Why Philippine President Rodrigo Duterte Distrusts The U.S.
Want to know why the Philippines president, Rodrigo Duterte, seems to hate the U.S. so much? The roots go back more than a century, but there's a more recent reason as well. For that, look no farther than the Evergreen Hotel in the southern city of Davao, where Duterte served as mayor for more than 20 years.
It's a rundown flophouse, up a long flight of stairs in the middle of Chinatown. At $15 a night, it's way overpriced. A sign on the wall says "Strictly No Smoking." The desk clerk warns that making bombs in the rooms is "highly prohibited," too — even though she admits with a nervous laugh that it's been done before. By an American citizen named Michael Meiring.
On May 16, 2002, the self-described treasure hunter accidentally blew himself up in room 305 with an explosive device he had kept in a metal box in his room. Fe Basan, then commander of the Santa Anna Police Station around the corner from the Evergreen, arrived on the scene minutes after the explosion.
"There was a fire, and heavy smoke in the room," Basan says. "And we saw him in the room with his leg already gone, and unconscious, maybe because of the pain."
Basan says Meiring had been a frequent guest at the hotel, but not a popular one. "He was not a friendly guy," she recalls the bellboys telling her. One who "got easily irked and didn't want to talk to anyone." A man who had given hotel staff strict instructions not to touch the boxes in his room — with reason, as it turned out.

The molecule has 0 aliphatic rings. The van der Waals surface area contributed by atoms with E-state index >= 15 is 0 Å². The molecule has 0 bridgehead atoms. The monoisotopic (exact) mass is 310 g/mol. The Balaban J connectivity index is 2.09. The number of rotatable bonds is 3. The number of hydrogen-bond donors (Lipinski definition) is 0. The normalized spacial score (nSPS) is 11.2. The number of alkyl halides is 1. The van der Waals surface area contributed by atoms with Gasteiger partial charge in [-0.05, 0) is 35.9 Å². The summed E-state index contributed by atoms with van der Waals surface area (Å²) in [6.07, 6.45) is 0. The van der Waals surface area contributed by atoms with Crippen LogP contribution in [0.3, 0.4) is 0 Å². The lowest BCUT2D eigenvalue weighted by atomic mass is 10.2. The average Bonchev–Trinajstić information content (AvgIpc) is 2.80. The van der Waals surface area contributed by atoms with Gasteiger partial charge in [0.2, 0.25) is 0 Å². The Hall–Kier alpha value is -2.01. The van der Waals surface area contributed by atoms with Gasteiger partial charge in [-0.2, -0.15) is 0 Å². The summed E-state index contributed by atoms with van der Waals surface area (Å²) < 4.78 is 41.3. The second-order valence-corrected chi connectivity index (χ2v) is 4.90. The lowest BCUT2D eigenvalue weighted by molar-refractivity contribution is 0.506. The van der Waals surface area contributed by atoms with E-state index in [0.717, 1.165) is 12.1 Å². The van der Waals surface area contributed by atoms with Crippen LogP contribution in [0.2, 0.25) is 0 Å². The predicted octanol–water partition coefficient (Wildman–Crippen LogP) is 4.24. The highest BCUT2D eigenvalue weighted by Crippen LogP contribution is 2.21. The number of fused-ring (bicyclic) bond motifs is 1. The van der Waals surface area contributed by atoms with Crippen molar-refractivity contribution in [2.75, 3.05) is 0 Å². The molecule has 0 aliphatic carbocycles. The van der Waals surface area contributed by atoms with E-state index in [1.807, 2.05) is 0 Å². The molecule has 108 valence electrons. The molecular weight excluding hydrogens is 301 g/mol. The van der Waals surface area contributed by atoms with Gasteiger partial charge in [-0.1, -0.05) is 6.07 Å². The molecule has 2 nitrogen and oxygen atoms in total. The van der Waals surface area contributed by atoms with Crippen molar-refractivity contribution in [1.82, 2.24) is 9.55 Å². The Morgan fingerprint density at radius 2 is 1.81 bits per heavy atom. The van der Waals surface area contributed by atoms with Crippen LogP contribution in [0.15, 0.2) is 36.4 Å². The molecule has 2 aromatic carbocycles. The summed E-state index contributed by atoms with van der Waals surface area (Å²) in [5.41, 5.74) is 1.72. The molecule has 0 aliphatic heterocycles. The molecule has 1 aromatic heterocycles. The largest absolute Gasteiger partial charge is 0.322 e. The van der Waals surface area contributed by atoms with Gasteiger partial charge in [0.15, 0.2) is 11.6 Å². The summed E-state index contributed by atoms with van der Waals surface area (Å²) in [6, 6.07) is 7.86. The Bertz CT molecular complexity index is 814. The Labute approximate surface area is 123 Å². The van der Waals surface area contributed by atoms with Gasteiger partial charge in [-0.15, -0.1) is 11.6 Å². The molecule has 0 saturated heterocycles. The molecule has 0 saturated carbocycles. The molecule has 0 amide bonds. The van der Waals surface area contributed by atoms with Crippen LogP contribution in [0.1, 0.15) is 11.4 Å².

Basan says police rushed Meiring to the hospital, planning to interrogate him later. They started preparing criminal charges against him — for starters, for keeping explosives in his room and causing property damage to the hotel.
Back then, the island of Mindanao was a dangerous place, a hotbed of separatist violence — beset by an ongoing communist insurgency and various Muslim separatist groups chafing at rule from Manila. Even today, it remains dangerous. At the time of the Meiring incident, there had been recent other bombings, not far from Davao, which made police eager to question the American.
But they never got the chance. Meiring was spirited out of the hospital just a day later, allegedly by U.S. operatives, says the former commander of military intelligence in Davao at the time, who wishes to remain anonymous.
"According to the doctor, he was taken by men, at least four, wearing FBI shirts, and then he was flown from Davao to Manila in a chartered plane," the former commander says.
The men persuaded the hospital administrator to allow them to take Meiring, the commander says, by offering the administrator a deal. Let Meiring go, and they would ensure the administrator's daughter — a nurse — would get a coveted U.S. visa.
Chief Inspector Basan says someone from the embassy promised her the same thing if she allowed U.S. agents access immediate access to Meiring at Davao Doctors Hospital, but she says she wasn't interested. When Duterte found out Meiring was gone, Basan says, he was furious.
The former army intelligence commander says the mayor saw Meiring's removal as a violation of Philippine sovereignty and of his own authority. "That's the beginning of why Mayor Duterte, now President Duterte, hates the Americans," he says.
The mayor had reason to be angry, says Serafin Ledesma Jr., publisher of the Mindanao Journal.